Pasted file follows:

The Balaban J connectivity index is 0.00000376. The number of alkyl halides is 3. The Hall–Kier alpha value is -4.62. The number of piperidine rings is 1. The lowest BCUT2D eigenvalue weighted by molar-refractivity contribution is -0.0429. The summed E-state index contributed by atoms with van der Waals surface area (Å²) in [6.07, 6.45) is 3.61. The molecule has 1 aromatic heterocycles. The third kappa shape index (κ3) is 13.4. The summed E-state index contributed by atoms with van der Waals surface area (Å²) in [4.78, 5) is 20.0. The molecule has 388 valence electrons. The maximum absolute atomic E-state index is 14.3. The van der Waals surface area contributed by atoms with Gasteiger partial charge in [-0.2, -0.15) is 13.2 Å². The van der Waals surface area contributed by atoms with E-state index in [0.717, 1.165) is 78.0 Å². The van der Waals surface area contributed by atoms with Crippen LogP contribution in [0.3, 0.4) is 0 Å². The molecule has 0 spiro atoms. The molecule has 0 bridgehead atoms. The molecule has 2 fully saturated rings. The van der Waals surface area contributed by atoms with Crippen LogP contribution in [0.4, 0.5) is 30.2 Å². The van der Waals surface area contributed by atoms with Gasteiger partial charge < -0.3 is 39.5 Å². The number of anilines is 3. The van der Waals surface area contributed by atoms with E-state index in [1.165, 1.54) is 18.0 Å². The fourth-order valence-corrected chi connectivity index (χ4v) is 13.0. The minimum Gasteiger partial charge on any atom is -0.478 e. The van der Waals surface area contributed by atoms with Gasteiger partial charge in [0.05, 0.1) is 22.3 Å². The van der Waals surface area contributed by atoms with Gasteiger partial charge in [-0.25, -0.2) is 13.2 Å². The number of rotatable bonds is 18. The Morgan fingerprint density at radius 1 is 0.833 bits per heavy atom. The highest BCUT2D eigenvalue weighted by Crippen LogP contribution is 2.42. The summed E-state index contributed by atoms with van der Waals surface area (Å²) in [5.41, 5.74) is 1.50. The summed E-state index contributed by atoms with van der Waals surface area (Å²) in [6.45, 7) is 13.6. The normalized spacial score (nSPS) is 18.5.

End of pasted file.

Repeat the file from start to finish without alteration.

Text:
The Balaban J connectivity index is 0.00000376. The number of alkyl halides is 3. The Hall–Kier alpha value is -4.62. The number of piperidine rings is 1. The lowest BCUT2D eigenvalue weighted by molar-refractivity contribution is -0.0429. The summed E-state index contributed by atoms with van der Waals surface area (Å²) in [6.07, 6.45) is 3.61. The molecule has 1 aromatic heterocycles. The third kappa shape index (κ3) is 13.4. The summed E-state index contributed by atoms with van der Waals surface area (Å²) in [4.78, 5) is 20.0. The molecule has 388 valence electrons. The maximum absolute atomic E-state index is 14.3. The van der Waals surface area contributed by atoms with Gasteiger partial charge in [-0.2, -0.15) is 13.2 Å². The van der Waals surface area contributed by atoms with E-state index in [0.717, 1.165) is 78.0 Å². The van der Waals surface area contributed by atoms with Crippen LogP contribution in [0.3, 0.4) is 0 Å². The molecule has 0 spiro atoms. The molecule has 0 bridgehead atoms. The molecule has 2 fully saturated rings. The van der Waals surface area contributed by atoms with Crippen LogP contribution in [0.4, 0.5) is 30.2 Å². The van der Waals surface area contributed by atoms with Gasteiger partial charge < -0.3 is 39.5 Å². The number of anilines is 3. The van der Waals surface area contributed by atoms with E-state index in [1.165, 1.54) is 18.0 Å². The fourth-order valence-corrected chi connectivity index (χ4v) is 13.0. The minimum Gasteiger partial charge on any atom is -0.478 e. The van der Waals surface area contributed by atoms with Gasteiger partial charge in [0.05, 0.1) is 22.3 Å². The van der Waals surface area contributed by atoms with Gasteiger partial charge in [-0.25, -0.2) is 13.2 Å². The number of rotatable bonds is 18. The Morgan fingerprint density at radius 1 is 0.833 bits per heavy atom. The highest BCUT2D eigenvalue weighted by Crippen LogP contribution is 2.42. The summed E-state index contributed by atoms with van der Waals surface area (Å²) in [5.41, 5.74) is 1.50. The summed E-state index contributed by atoms with van der Waals surface area (Å²) in [6.45, 7) is 13.6. The normalized spacial score (nSPS) is 18.5.